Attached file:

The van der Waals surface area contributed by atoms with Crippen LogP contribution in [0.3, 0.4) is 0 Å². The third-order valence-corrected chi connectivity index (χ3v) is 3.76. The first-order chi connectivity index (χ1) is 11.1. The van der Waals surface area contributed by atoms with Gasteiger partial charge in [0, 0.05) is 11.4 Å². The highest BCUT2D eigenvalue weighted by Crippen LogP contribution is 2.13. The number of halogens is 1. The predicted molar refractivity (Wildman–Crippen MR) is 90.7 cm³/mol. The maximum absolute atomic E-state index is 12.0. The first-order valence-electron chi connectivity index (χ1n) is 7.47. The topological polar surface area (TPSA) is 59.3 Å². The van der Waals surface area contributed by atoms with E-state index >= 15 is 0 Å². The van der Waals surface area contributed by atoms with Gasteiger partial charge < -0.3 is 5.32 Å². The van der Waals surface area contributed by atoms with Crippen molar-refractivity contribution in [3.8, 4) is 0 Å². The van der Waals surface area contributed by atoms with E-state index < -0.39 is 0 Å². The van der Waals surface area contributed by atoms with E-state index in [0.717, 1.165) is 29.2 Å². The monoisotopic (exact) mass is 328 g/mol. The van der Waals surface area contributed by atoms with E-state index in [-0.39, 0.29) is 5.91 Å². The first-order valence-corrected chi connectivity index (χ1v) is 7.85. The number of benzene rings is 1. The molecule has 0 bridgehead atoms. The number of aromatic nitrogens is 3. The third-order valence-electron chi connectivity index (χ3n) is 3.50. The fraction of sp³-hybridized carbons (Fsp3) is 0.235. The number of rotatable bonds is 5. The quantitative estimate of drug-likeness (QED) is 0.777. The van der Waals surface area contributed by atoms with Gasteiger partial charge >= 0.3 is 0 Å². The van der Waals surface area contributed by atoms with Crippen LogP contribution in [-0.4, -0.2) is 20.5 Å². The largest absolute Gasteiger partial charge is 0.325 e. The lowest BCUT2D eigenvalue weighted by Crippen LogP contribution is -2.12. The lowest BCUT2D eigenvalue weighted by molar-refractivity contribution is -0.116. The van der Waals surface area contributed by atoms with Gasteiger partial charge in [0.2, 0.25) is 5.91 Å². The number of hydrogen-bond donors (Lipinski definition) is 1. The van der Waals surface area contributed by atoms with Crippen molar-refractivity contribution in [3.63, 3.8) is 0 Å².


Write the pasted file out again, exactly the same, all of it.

The van der Waals surface area contributed by atoms with Crippen LogP contribution in [0.3, 0.4) is 0 Å². The third-order valence-corrected chi connectivity index (χ3v) is 3.76. The first-order chi connectivity index (χ1) is 11.1. The van der Waals surface area contributed by atoms with Gasteiger partial charge in [0, 0.05) is 11.4 Å². The highest BCUT2D eigenvalue weighted by Crippen LogP contribution is 2.13. The number of halogens is 1. The predicted molar refractivity (Wildman–Crippen MR) is 90.7 cm³/mol. The maximum absolute atomic E-state index is 12.0. The first-order valence-electron chi connectivity index (χ1n) is 7.47. The topological polar surface area (TPSA) is 59.3 Å². The van der Waals surface area contributed by atoms with E-state index >= 15 is 0 Å². The van der Waals surface area contributed by atoms with Gasteiger partial charge < -0.3 is 5.32 Å². The van der Waals surface area contributed by atoms with Crippen molar-refractivity contribution in [3.8, 4) is 0 Å². The van der Waals surface area contributed by atoms with E-state index < -0.39 is 0 Å². The van der Waals surface area contributed by atoms with E-state index in [0.717, 1.165) is 29.2 Å². The monoisotopic (exact) mass is 328 g/mol. The van der Waals surface area contributed by atoms with E-state index in [-0.39, 0.29) is 5.91 Å². The first-order valence-corrected chi connectivity index (χ1v) is 7.85. The number of benzene rings is 1. The molecule has 0 bridgehead atoms. The number of aromatic nitrogens is 3. The third-order valence-electron chi connectivity index (χ3n) is 3.50. The fraction of sp³-hybridized carbons (Fsp3) is 0.235. The number of rotatable bonds is 5. The quantitative estimate of drug-likeness (QED) is 0.777. The van der Waals surface area contributed by atoms with Gasteiger partial charge >= 0.3 is 0 Å². The van der Waals surface area contributed by atoms with Crippen LogP contribution in [-0.4, -0.2) is 20.5 Å². The largest absolute Gasteiger partial charge is 0.325 e. The lowest BCUT2D eigenvalue weighted by Crippen LogP contribution is -2.12. The lowest BCUT2D eigenvalue weighted by molar-refractivity contribution is -0.116. The van der Waals surface area contributed by atoms with Gasteiger partial charge in [0.2, 0.25) is 5.91 Å². The number of hydrogen-bond donors (Lipinski definition) is 1. The van der Waals surface area contributed by atoms with Crippen molar-refractivity contribution in [3.63, 3.8) is 0 Å².